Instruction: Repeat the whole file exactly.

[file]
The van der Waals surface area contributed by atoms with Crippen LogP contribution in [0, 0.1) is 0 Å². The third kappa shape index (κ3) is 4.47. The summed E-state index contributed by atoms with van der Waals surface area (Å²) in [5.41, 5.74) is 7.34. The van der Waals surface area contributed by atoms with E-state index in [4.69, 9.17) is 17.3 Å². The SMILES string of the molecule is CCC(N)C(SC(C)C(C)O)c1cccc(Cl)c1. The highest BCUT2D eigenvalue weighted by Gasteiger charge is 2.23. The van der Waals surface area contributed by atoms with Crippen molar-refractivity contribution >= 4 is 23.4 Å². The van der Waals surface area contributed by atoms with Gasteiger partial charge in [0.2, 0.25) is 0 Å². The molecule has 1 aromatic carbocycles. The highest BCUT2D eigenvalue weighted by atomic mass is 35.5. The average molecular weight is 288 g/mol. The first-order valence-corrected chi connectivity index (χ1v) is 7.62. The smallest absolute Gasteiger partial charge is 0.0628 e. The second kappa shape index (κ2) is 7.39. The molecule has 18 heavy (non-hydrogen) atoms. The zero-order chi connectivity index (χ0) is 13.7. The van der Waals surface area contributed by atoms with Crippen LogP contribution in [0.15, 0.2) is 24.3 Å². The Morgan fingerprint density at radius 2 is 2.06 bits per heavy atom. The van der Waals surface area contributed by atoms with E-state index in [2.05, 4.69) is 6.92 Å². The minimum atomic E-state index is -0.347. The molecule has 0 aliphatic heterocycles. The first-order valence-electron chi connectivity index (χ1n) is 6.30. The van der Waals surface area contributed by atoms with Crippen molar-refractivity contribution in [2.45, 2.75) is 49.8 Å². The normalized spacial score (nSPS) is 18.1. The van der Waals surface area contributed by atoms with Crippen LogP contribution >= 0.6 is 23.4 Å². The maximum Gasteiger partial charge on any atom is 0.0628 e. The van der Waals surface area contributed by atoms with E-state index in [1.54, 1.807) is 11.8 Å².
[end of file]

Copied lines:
The van der Waals surface area contributed by atoms with Crippen LogP contribution in [0, 0.1) is 0 Å². The third kappa shape index (κ3) is 4.47. The summed E-state index contributed by atoms with van der Waals surface area (Å²) in [5.41, 5.74) is 7.34. The van der Waals surface area contributed by atoms with E-state index in [4.69, 9.17) is 17.3 Å². The SMILES string of the molecule is CCC(N)C(SC(C)C(C)O)c1cccc(Cl)c1. The highest BCUT2D eigenvalue weighted by Gasteiger charge is 2.23. The van der Waals surface area contributed by atoms with Crippen molar-refractivity contribution >= 4 is 23.4 Å². The van der Waals surface area contributed by atoms with Gasteiger partial charge in [0.2, 0.25) is 0 Å². The molecule has 1 aromatic carbocycles. The highest BCUT2D eigenvalue weighted by atomic mass is 35.5. The average molecular weight is 288 g/mol. The first-order valence-corrected chi connectivity index (χ1v) is 7.62. The smallest absolute Gasteiger partial charge is 0.0628 e. The second kappa shape index (κ2) is 7.39. The molecule has 18 heavy (non-hydrogen) atoms. The zero-order chi connectivity index (χ0) is 13.7. The van der Waals surface area contributed by atoms with Crippen LogP contribution in [0.15, 0.2) is 24.3 Å². The Morgan fingerprint density at radius 2 is 2.06 bits per heavy atom. The van der Waals surface area contributed by atoms with E-state index in [2.05, 4.69) is 6.92 Å². The minimum atomic E-state index is -0.347. The molecule has 0 aliphatic heterocycles. The first-order valence-electron chi connectivity index (χ1n) is 6.30. The van der Waals surface area contributed by atoms with Crippen molar-refractivity contribution in [2.45, 2.75) is 49.8 Å². The normalized spacial score (nSPS) is 18.1. The van der Waals surface area contributed by atoms with Crippen LogP contribution >= 0.6 is 23.4 Å². The maximum Gasteiger partial charge on any atom is 0.0628 e. The van der Waals surface area contributed by atoms with E-state index in [1.54, 1.807) is 11.8 Å².